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    Re: Navigating Around Hills and Dips in the Ocean
    From: George Huxtable
    Date: 2003 Aug 18, 21:56 +0100

    Fred Hebard said-
    >I might note,
    >however, that work would be done moving across a gradient in the
    >gravitational field even if there were no change in sea-surface
    We have to be careful here. The Earth is immersed in its own gravitational
    field. This consists of a series of shells called equipotentials, a long
    word which means nothing more than that there is NO work done at all
    against gravity in moving from any point to any other on the same
    equipotential. These shells fit inside each other like Russian dolls, each
    one having a different potential, so work is done (or regained) if you move
    from one shell to another, as you do when climbing (or descending) a
    Each of these shells is roughly ellipsoidal, the combination of the effect
    of gravitational attraction ang the centifugal effects of a rotating Earth;
    but because of the uneven mass distribution within the Earth, there are
    some superimposed dips and valleys, the objects we have been discussing. At
    any point on an equipotential shell, its surface is exactly at right angles
    to the local direction of gravitational attraction,"g" (including those
    centrifugal effects into the gravity). This simply has to be so: if it
    wasn't, then as you moved along that surface, there would be some component
    of g causing a force along your direction of travel, and you would be
    giving-up or gaining energy, which would defeat the definition of an
    The most important of these equipotentials for our purpose, is that at
    sea-level. In the absence of disturbing factors, such as driving winds or
    barometric differences or local waves or tides, sea-level adjusts itself to
    conform to the sea-level equipotential. If not, one patch would find itself
    with more gravitational energy than another, which would cause a water-flow
    to adjust the levels until there was no longer a difference. When they say
    "water finds its own level", that's the level it finds. Because that
    equipotential  surface has dips and bumps, so does the sea-level.
    However, those dips and bumps are just differences in the distance to the
    earth's centre. They are not like the hills and valleys on the Earth's
    solid surface. Because they are exactly on an equipotential, there is no
    work involved in travelling from any one point on the Earth's ocean surface
    to any other. They are NOT dips and bumps in the gravitional sense: there's
    no uphill and no downhill. And that's just as true for the ship floating in
    the sea as it is for the sea surface itself. Except for those minor
    disturbing factors listed above, there are NO changes of gravitational
    energy AT ALL when moving around ANYWHERE on the ocean surface.
    So how does all this relate to "g", which describes the STRENGTH of the
    Earth's gravitational pull? Well, g is related to the spacing between the
    equipotentials, rather in the same way as on a land-map, in which the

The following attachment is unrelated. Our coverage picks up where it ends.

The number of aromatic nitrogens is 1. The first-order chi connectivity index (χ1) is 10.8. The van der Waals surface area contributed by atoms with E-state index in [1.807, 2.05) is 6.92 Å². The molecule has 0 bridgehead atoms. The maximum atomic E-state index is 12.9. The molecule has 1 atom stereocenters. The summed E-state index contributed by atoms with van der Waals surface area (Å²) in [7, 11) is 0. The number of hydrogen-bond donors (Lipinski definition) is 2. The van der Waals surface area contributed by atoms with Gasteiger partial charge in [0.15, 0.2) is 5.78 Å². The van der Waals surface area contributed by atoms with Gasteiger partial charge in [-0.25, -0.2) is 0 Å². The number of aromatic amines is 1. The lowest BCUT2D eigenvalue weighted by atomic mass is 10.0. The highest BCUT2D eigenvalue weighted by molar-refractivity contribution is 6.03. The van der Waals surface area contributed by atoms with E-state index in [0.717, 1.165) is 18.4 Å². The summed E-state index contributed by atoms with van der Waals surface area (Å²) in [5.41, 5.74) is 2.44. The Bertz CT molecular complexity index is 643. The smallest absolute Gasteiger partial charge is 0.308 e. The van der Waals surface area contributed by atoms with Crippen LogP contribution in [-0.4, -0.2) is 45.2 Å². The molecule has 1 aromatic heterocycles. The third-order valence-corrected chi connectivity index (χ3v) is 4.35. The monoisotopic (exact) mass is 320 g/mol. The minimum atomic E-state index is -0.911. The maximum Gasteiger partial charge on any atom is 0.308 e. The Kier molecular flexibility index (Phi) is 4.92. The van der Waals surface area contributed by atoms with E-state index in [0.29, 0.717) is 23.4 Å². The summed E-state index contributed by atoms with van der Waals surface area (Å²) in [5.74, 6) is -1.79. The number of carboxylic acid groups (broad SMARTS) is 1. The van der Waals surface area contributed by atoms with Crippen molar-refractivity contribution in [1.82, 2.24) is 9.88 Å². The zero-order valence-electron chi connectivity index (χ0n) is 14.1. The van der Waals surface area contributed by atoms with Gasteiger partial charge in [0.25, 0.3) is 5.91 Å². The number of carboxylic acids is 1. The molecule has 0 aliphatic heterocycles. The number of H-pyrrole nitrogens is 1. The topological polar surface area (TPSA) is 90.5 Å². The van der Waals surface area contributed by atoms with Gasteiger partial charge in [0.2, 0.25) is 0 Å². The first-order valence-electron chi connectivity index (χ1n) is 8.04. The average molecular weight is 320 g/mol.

ground-slope corresponds to the closeness of the contours. The closer the
    equipotentials are (which happens near the poles) the greater is the value
    of g. Near the equator, the potential contours are more widely spaced, and
    so g is less. You could if you wished draw out a set of shells of equal
    values of g but it would not be very helpful to do so, because such a shell
    of equal g is NOT itself an equipotential, and the sea surface does NOT
    follow it.
    It's possible to go from one value of g to another, always following an
    equipotential path, and there will be changes in elevation above the
    Earth's centre along that path, but being an equipotential path, there will
    be no work done against gravity. None at all. In fact, this is exactly what
    happens when a ship travels from one latitude to another and from one value
    of g to another, over the oceans.
    So when Fred Heberd states-
    >I might note,
    >however, that work would be done moving across a gradient in the
    >gravitational field even if there were no change in sea-surface
    It's not entirely clear to me what he means here, but whatever it is, I
    think it must be wrong.
    Then he adds-
    >It would seem that accounting for a 400-meter-equivalent change in
    >gravity might be a worthwhile consideration in ship routing.
    I ask Fred what exactly he means by "a 400-meter-equivalent change in gravity".
    I would like to point out that the matters I have been describing are not
    those of any scientific controversy. They have been accepted and understood
    rather well for over 100 years, and are not a matter of current bickering
    or dispute. However, like all scientific theory, it's always open to
    challenge by anyone who can show measurements or logical arguments that
    contradict it.
    George Huxtable.
    contact George Huxtable by email at george@huxtable.u-net.com, by phone at
    01865 820222 (from outside UK, +44 1865 820222), or by mail at 1 Sandy
    Lane, Southmoor, Abingdon, Oxon OX13 5HX, UK.

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